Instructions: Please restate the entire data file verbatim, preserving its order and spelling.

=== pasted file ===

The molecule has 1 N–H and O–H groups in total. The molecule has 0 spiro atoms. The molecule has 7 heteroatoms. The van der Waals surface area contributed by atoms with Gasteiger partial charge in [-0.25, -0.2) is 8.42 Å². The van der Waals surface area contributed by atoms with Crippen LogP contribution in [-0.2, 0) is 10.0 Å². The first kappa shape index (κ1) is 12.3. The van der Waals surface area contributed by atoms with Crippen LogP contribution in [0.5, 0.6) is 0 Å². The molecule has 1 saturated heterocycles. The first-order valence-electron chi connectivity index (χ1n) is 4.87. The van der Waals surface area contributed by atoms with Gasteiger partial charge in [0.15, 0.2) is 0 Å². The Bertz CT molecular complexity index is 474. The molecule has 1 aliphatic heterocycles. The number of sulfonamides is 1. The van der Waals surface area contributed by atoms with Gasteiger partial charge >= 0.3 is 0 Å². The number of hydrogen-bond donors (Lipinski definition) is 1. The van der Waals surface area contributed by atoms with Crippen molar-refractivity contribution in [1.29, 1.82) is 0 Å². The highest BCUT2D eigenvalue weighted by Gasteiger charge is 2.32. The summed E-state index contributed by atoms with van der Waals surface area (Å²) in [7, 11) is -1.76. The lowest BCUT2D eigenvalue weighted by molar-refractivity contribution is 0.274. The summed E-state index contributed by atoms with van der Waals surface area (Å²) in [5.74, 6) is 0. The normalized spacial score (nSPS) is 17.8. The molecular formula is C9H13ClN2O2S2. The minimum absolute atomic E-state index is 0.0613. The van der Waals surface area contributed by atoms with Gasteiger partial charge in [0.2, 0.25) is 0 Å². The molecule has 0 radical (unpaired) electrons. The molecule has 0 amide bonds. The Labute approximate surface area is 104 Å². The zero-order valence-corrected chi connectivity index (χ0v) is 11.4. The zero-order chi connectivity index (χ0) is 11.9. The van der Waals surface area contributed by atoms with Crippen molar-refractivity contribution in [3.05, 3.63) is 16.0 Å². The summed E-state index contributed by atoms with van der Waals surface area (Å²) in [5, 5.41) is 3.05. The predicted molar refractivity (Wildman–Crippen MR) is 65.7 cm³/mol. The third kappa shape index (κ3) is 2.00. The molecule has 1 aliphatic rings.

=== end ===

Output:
The molecule has 1 N–H and O–H groups in total. The molecule has 0 spiro atoms. The molecule has 7 heteroatoms. The van der Waals surface area contributed by atoms with Gasteiger partial charge in [-0.25, -0.2) is 8.42 Å². The van der Waals surface area contributed by atoms with Crippen LogP contribution in [-0.2, 0) is 10.0 Å². The first kappa shape index (κ1) is 12.3. The van der Waals surface area contributed by atoms with Crippen LogP contribution in [0.5, 0.6) is 0 Å². The molecule has 1 saturated heterocycles. The first-order valence-electron chi connectivity index (χ1n) is 4.87. The van der Waals surface area contributed by atoms with Gasteiger partial charge in [0.15, 0.2) is 0 Å². The Bertz CT molecular complexity index is 474. The molecule has 1 aliphatic heterocycles. The number of sulfonamides is 1. The van der Waals surface area contributed by atoms with Gasteiger partial charge >= 0.3 is 0 Å². The number of hydrogen-bond donors (Lipinski definition) is 1. The van der Waals surface area contributed by atoms with Crippen molar-refractivity contribution in [1.29, 1.82) is 0 Å². The highest BCUT2D eigenvalue weighted by Gasteiger charge is 2.32. The summed E-state index contributed by atoms with van der Waals surface area (Å²) in [7, 11) is -1.76. The lowest BCUT2D eigenvalue weighted by molar-refractivity contribution is 0.274. The summed E-state index contributed by atoms with van der Waals surface area (Å²) in [5.74, 6) is 0. The normalized spacial score (nSPS) is 17.8. The molecular formula is C9H13ClN2O2S2. The minimum absolute atomic E-state index is 0.0613. The van der Waals surface area contributed by atoms with Gasteiger partial charge in [0.2, 0.25) is 0 Å². The molecule has 0 radical (unpaired) electrons. The molecule has 0 amide bonds. The Labute approximate surface area is 104 Å². The zero-order valence-corrected chi connectivity index (χ0v) is 11.4. The zero-order chi connectivity index (χ0) is 11.9. The van der Waals surface area contributed by atoms with Crippen molar-refractivity contribution in [3.05, 3.63) is 16.0 Å². The summed E-state index contributed by atoms with van der Waals surface area (Å²) in [5, 5.41) is 3.05. The predicted molar refractivity (Wildman–Crippen MR) is 65.7 cm³/mol. The third kappa shape index (κ3) is 2.00. The molecule has 1 aliphatic rings.